Poetry Pamphlet Reviews & Features

Run by HappenStance Press

It was and it wasn’t, Gina WilsonThe cover is a very dark bluey-green. All text is blackj. The title is in large, rather elegant, caps, with the 'and' slightly smaller than the rest, so it reads IT WAS and / IT WASN'T. Below this in a tiny italic lower case the word Poems. The author's name is centred about half way down the jacket in fairly small caps. At the bottom, centred, with Mariscat logo, which is a sideways cat, slightly archaic in design and very dignified.

Mariscat Press, 2017   £6.00

How to arrest your reader

One thing that interests me in Gina Wilson’s technique is the short sentence that drops in at regular intervals, interrupting enjambments, fitting inside a line. It’s fascinating what it does to tone and internal echoes. Such statements often have a powerfully arresting effect, even when they’re also understatements.

The first and most obvious example is in the title poem ‘Treasure’, the last three and a half lines of which are:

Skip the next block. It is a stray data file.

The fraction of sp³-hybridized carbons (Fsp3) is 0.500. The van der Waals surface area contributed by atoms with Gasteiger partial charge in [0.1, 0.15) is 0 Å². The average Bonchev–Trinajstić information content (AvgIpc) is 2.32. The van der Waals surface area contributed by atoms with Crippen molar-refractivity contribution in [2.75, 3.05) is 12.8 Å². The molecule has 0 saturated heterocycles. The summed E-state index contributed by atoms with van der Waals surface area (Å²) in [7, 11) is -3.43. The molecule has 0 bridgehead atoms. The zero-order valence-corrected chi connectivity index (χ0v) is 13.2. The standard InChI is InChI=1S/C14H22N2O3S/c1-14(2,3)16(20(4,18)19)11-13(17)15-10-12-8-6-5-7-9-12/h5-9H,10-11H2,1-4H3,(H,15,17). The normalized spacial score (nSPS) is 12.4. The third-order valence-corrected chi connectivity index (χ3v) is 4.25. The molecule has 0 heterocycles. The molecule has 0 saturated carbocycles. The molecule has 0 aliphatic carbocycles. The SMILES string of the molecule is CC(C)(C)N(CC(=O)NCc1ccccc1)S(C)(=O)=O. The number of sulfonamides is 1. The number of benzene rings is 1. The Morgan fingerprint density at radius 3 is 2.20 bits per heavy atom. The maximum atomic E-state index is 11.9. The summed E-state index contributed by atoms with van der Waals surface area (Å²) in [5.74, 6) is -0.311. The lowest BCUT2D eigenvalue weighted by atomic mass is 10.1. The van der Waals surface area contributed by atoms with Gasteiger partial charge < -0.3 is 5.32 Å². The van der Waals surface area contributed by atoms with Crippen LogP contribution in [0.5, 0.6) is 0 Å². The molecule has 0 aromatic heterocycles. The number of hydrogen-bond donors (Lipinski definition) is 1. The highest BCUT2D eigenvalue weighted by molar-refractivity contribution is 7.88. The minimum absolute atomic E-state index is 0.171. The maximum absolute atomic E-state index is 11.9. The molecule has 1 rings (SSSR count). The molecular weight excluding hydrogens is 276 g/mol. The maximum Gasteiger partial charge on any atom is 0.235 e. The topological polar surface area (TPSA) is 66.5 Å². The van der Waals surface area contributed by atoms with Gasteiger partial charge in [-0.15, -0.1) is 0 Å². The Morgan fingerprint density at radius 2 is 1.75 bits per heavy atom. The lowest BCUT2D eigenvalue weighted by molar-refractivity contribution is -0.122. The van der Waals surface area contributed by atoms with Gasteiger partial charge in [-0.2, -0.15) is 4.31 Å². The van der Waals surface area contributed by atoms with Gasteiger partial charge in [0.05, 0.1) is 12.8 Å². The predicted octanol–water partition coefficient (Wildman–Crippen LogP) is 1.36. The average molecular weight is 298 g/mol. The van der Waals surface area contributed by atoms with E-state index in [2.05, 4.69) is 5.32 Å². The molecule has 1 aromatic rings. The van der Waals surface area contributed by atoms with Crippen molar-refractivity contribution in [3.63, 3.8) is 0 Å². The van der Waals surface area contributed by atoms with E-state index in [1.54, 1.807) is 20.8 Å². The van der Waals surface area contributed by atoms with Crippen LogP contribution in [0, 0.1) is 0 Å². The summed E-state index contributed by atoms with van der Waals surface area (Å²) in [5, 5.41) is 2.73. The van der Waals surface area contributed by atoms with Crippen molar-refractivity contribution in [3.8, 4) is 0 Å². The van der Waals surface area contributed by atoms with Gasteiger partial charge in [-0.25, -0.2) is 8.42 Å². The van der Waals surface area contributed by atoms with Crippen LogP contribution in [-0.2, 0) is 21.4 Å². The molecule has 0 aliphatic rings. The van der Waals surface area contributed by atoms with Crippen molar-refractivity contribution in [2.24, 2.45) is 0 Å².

[ ... ]                    Funny how people
can’t quite bury a treasure. My brother
dug up our dead rabbit by torchlight
to see if it was safe. It was and it wasn’t.

Really you need the entire poem (it is only ten lines in all) to see how profoundly that final half-line statement is ‘earned’ and how potently it resounds through this entire pamphlet – a marvellous title poem. And she does it elsewhere. Again, to demonstrate the full effect, I would need to discuss the poem as a whole, but ‘Piano Practice’ on the facing page concludes (a whole line unit) ‘He has me to thank for that.’

It seems to me that this technique (not that widely practised, poets these days being more inclined to sweeping enjambments) is particularly well handled here. The effect of such a strong pause inside the unit of a line is to interrupt any possible metrical regularity. If you had been snoozing pleasantly, it would wake you up. The full stops act as little shocks, creating a sharp space for thought. (Adjectives are rare. She doesn’t need them, and knows it.)

The most dramatic example of the technique, perhaps, is in ‘Don’t talk to me of snow’, which employs rhetorical repetition in each stanza and finally culminates in an outcry of grief in the last three words – a complete sentence, half a line, couldn’t be simpler: ‘Give me mother.’

In no fewer than eleven of the poems in this pamphlet, Gina Wilson places a complete sentence inside the last line.

There is something to be learned here. It works for her. It really does.

Helena Nelson